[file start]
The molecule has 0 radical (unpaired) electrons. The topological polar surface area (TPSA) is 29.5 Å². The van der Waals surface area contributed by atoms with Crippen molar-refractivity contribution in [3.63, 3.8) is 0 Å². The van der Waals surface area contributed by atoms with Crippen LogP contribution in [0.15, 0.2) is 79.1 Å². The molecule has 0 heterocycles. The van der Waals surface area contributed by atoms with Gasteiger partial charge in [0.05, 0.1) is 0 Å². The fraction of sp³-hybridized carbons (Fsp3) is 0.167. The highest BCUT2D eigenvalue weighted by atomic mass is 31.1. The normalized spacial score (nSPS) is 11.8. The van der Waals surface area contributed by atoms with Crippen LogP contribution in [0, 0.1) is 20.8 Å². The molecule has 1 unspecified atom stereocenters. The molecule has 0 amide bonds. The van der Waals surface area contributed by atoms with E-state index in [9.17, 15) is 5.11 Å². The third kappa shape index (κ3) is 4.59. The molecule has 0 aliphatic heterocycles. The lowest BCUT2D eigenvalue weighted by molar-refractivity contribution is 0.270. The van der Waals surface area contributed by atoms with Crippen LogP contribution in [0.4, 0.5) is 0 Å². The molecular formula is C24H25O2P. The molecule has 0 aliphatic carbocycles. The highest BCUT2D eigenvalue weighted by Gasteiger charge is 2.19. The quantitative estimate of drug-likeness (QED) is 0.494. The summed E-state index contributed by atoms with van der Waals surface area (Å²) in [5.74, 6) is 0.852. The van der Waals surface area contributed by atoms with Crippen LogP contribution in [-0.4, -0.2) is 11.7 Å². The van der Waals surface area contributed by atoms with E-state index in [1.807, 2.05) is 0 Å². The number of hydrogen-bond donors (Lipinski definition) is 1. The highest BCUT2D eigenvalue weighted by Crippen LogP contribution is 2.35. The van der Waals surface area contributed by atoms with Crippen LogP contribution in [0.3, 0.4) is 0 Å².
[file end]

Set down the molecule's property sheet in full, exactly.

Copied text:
The molecule has 0 radical (unpaired) electrons. The topological polar surface area (TPSA) is 29.5 Å². The van der Waals surface area contributed by atoms with Crippen molar-refractivity contribution in [3.63, 3.8) is 0 Å². The van der Waals surface area contributed by atoms with Crippen LogP contribution in [0.15, 0.2) is 79.1 Å². The molecule has 0 heterocycles. The van der Waals surface area contributed by atoms with Gasteiger partial charge in [0.05, 0.1) is 0 Å². The fraction of sp³-hybridized carbons (Fsp3) is 0.167. The highest BCUT2D eigenvalue weighted by atomic mass is 31.1. The normalized spacial score (nSPS) is 11.8. The van der Waals surface area contributed by atoms with Crippen LogP contribution in [0, 0.1) is 20.8 Å². The molecule has 1 unspecified atom stereocenters. The molecule has 0 amide bonds. The van der Waals surface area contributed by atoms with E-state index in [9.17, 15) is 5.11 Å². The third kappa shape index (κ3) is 4.59. The molecule has 0 aliphatic heterocycles. The lowest BCUT2D eigenvalue weighted by molar-refractivity contribution is 0.270. The van der Waals surface area contributed by atoms with Crippen LogP contribution in [0.4, 0.5) is 0 Å². The molecular formula is C24H25O2P. The molecule has 0 aliphatic carbocycles. The highest BCUT2D eigenvalue weighted by Gasteiger charge is 2.19. The quantitative estimate of drug-likeness (QED) is 0.494. The summed E-state index contributed by atoms with van der Waals surface area (Å²) in [5.74, 6) is 0.852. The van der Waals surface area contributed by atoms with Crippen LogP contribution in [-0.4, -0.2) is 11.7 Å². The van der Waals surface area contributed by atoms with E-state index in [1.807, 2.05) is 0 Å². The number of hydrogen-bond donors (Lipinski definition) is 1. The highest BCUT2D eigenvalue weighted by Crippen LogP contribution is 2.35. The van der Waals surface area contributed by atoms with Crippen LogP contribution in [0.3, 0.4) is 0 Å².